Grace Bauer on the chapbook workshop

When I took your graduate workshop in poetry, you framed the class as an invitation to create a chapbook for the final portfolio, though when you teach the advanced poetry workshop it is required. How do you structure the class to make such a project possible?

Creating a chapbook as part of the final project is more than an “invitation” in my advanced poetry workshop; it’s a requirement. The class is also a workshop/seminar on poetic form, so I do frame the chapbook as a kind of book/form or genre, and ask the writers in the class to think about the composition of the manuscript, about how the poems can speak to each other, and a potential reader, in different ways, depending on arrangement. About how the whole can become more than the sum of its parts.

I added the chapbook requirement to this course – which I generally teach every other year – maybe ten years ago, and have continued to include it because it has proved very successful. I originally added the requirement to give the class some kind of focus beyond the poetic forms that students are also required to work/play with in the class. This includes both “traditional/fixed” and “experimental” forms. (I put those labels in quotes, because my mantra for the class is: all poems are, on some level, formal and all poems are, on some level, experimental). I thought that having a larger “project” to work on might ease the anxiety some students – though certainly not all – felt about “working in forms.” Another reason for adding the chapbook requirement was practical. It is often easier – and quicker – to get a chapbook published than a full length book, and I thought it would be beneficial for students to leave the class with a potentially publishable manuscript well under way.

The class meets once a week for two and a half hours, and we divide our time between discussion of formal “exercises” and traditional workshopping of poems – which may originate in the formal exercises or not. I have a sizable collection of chapbooks I share with the students, who are also invited to share any chapbooks they may have. Everyone’s required to review a half-dozen or more of them and share their reviews with each other so we can get a conversation going. The discussion is focused on what they think makes a successful chapbook and what doesn’t.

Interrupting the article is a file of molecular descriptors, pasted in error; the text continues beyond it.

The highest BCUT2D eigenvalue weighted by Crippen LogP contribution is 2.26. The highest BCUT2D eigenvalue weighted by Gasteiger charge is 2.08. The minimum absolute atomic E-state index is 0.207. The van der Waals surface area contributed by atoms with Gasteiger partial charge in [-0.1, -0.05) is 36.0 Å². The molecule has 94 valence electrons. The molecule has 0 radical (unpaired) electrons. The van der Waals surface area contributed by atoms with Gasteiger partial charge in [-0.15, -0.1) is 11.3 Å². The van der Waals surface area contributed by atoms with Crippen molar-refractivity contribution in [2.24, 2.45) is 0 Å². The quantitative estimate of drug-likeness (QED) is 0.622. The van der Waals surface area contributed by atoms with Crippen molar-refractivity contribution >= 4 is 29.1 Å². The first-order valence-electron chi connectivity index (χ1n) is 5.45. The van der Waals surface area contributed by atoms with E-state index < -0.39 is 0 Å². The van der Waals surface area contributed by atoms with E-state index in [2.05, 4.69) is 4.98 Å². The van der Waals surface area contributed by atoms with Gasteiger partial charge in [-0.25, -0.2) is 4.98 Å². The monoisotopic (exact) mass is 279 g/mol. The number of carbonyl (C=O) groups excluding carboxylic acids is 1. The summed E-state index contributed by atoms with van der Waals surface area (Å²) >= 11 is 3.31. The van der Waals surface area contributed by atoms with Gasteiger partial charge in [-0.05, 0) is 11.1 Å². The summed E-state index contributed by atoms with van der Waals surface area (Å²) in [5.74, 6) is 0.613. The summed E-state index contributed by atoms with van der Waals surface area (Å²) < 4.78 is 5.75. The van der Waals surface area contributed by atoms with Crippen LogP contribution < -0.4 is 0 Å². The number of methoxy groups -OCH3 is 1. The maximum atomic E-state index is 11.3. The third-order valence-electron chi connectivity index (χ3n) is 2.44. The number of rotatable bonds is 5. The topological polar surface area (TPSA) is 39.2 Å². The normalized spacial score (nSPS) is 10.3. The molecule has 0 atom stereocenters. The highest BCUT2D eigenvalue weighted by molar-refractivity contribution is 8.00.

The general consensus tends to be that a successful chapbook has some kind of unifying principal that holds it together. Because the shorter form of a chapbook (as opposed to a full-length collection) invites the reader to – at least potentially — go through it from cover to cover in one sitting, the reader looks for a sense of cohesiveness, which is why I think chapbooks lend themselves to a poetic series. On the other hand, there tends to be a consensus among the students that there’ something like too much cohesion – or a focus that ends up feeling too singular, a kind of one trick pony. A balance between cohesion and complexity is what seems to work best.

Every few weeks the students bring in their own developing manuscripts and they pair up, or trio up, depending on the size of the group. We end up with pages spread out all over the many tables in the room, sometimes on the floors – whatever it takes. The students have to have a manuscript of about 24 pages by the end of the 16 week semester, which is a bit of a tall order – though I do allow them to include some poems they may have written in previous classes. It’s a struggle for some, but many end up with manuscripts they can begin submitting to publishers, which segues nicely into your next question.

Have your students been successful in finding homes for the chapbooks they created for your workshop?